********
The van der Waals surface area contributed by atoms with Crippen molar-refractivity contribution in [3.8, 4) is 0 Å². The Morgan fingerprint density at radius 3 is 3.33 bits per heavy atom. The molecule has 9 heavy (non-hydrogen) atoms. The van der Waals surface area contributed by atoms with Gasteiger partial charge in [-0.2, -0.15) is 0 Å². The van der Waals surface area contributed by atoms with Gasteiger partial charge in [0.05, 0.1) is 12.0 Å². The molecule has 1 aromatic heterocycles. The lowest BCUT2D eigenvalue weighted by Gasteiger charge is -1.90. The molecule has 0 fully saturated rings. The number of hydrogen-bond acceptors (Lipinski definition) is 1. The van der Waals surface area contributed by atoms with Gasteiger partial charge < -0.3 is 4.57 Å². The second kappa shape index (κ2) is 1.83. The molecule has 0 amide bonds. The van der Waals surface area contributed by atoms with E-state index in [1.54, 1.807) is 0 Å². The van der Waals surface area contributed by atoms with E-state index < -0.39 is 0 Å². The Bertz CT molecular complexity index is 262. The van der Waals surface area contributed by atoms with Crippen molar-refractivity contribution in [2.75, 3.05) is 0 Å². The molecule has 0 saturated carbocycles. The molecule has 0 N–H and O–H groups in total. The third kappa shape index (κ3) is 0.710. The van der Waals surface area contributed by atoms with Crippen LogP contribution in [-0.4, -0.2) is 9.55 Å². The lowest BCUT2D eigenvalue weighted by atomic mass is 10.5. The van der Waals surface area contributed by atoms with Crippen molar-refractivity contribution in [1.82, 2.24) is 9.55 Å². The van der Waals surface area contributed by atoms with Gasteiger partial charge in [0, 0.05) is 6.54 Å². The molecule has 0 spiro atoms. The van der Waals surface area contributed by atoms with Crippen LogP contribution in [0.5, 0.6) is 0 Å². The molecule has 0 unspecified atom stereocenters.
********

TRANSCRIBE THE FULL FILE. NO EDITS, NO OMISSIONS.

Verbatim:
The van der Waals surface area contributed by atoms with Crippen molar-refractivity contribution in [3.8, 4) is 0 Å². The Morgan fingerprint density at radius 3 is 3.33 bits per heavy atom. The molecule has 9 heavy (non-hydrogen) atoms. The van der Waals surface area contributed by atoms with Gasteiger partial charge in [-0.2, -0.15) is 0 Å². The van der Waals surface area contributed by atoms with Gasteiger partial charge in [0.05, 0.1) is 12.0 Å². The molecule has 1 aromatic heterocycles. The lowest BCUT2D eigenvalue weighted by Gasteiger charge is -1.90. The molecule has 0 fully saturated rings. The number of hydrogen-bond acceptors (Lipinski definition) is 1. The van der Waals surface area contributed by atoms with Gasteiger partial charge < -0.3 is 4.57 Å². The second kappa shape index (κ2) is 1.83. The molecule has 0 amide bonds. The van der Waals surface area contributed by atoms with E-state index in [1.54, 1.807) is 0 Å². The van der Waals surface area contributed by atoms with E-state index < -0.39 is 0 Å². The Bertz CT molecular complexity index is 262. The van der Waals surface area contributed by atoms with Crippen molar-refractivity contribution in [2.75, 3.05) is 0 Å². The molecule has 0 saturated carbocycles. The molecule has 0 N–H and O–H groups in total. The third kappa shape index (κ3) is 0.710. The van der Waals surface area contributed by atoms with Crippen LogP contribution in [-0.4, -0.2) is 9.55 Å². The lowest BCUT2D eigenvalue weighted by atomic mass is 10.5. The van der Waals surface area contributed by atoms with Crippen molar-refractivity contribution in [1.82, 2.24) is 9.55 Å². The van der Waals surface area contributed by atoms with Gasteiger partial charge in [0, 0.05) is 6.54 Å². The molecule has 0 spiro atoms. The van der Waals surface area contributed by atoms with Crippen LogP contribution in [0.5, 0.6) is 0 Å². The molecule has 0 unspecified atom stereocenters.